Let's continue with the course history model example, as it illustrates the point clearly. In either of the matches above, the "Course History" model is indicating massive value. In theory, the bookmaker could add a huge margin to their fair probability estimates (e.g. offering Phil at implied odds of 70%) and the course history model would still "see value" and place a bet. Evidently, given Phil's true win probability is 40%, this would be a big negative expected value play. However, if a sample of historical "Book" odds were collected, and their margin was removed (which might not be easy to do), then the bettor could use the historical outcomes of the matches to assess how much predictive value his model is adding to the "Book" probability estimates. For example, suppose we find that a weighted average of 95% "Book" and 5% "Course History" fits the data best. Then, to asses whether a bet should be placed, we would apply this weighted average. For example, in the DJ/Phil match above, our estimates that combines "Book" and "Course History" would be 61% and 39% for DJ and Phil, respectively. Now this combined model would still indicate a bet on Phil should be made in the case where there is no margin added, but if the offered odds increased to 40% (i.e an 8% margin) there would no longer be value. By incorporating the bookmaker's odds into the modelling process, the percieved value from the course history model has changed from positive (when its model estimate is used alone) to negative when it is combined with the bookmaker's fair estimate.

To conclude, using a sample of historical odds in your modelling process can be an effective way to set an informative threshold rule. If, historically, a weighted average of the market's fair odds and your model's odds have outperformed the market's fair odds by themselves, you can apply this weighting to assess whether the deviation of your model from the market is large enough to indicate value. For example, if a 50-50 weighting of the market's estimate and your estimate was the most accurate, then you would need at least a 16% deviation in your model's odds from the market's fair odds to overcome an 8% margin. In the DJ/Phil example, if an 8% margin was applied equally to each player, then the "Book" odds would become roughly 68% and 40%; this would then require the bettor's model to provide odds of at least 43% on Phil to be comfortable that they were placing a positive expected value bet.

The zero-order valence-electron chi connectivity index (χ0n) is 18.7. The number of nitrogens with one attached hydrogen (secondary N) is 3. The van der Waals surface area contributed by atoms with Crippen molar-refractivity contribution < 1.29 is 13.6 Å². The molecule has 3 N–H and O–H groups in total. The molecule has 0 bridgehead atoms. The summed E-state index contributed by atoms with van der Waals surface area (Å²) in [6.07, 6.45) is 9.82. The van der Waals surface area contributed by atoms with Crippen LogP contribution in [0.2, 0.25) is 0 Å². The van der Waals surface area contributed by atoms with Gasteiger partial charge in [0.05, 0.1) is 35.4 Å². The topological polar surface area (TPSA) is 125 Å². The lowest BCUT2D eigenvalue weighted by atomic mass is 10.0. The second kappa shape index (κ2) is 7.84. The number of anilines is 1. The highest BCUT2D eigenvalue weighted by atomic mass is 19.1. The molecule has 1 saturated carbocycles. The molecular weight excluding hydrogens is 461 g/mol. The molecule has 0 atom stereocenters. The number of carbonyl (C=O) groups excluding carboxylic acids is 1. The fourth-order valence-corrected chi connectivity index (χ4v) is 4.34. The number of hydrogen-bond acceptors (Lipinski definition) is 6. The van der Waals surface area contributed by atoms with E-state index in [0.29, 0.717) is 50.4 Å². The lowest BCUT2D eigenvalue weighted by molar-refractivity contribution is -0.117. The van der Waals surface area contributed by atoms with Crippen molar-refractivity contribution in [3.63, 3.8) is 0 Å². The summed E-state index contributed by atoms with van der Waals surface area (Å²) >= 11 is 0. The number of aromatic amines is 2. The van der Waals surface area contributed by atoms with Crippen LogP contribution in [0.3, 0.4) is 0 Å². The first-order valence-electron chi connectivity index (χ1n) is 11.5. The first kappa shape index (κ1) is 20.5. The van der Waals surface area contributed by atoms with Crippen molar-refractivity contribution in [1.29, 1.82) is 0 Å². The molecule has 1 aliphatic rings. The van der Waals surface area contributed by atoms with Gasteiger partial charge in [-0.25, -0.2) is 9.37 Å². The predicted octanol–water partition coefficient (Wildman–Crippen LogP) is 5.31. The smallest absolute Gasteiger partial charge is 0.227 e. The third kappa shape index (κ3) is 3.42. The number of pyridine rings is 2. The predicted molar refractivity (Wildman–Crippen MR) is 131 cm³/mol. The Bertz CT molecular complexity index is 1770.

As it relates to our betting process, this will be something to look into in the future. Currently we are in the early process of building a database of golf odds from various sportsbooks. Our goal in modelling golf has always been to fit the data as well as possible. This is partly due to the fact that we use our model for many purposes apart from betting. This discussion, which closely follows the linked Benter paper, indicates that this is not the most important factor if the model's only goal is to be profitable. Without using historical odds, there is no way to for us to assess whether our model estimates add value to the public odds. That being said, the value-added of our model likely lies in our assessment of "player form", as opposed to course-specific factors. Additionally, it seems as though course history and course fit are already priced into most market odds. Taken together, we hope this indicates that the large deviations of our model from the market partially reflects real predictive value.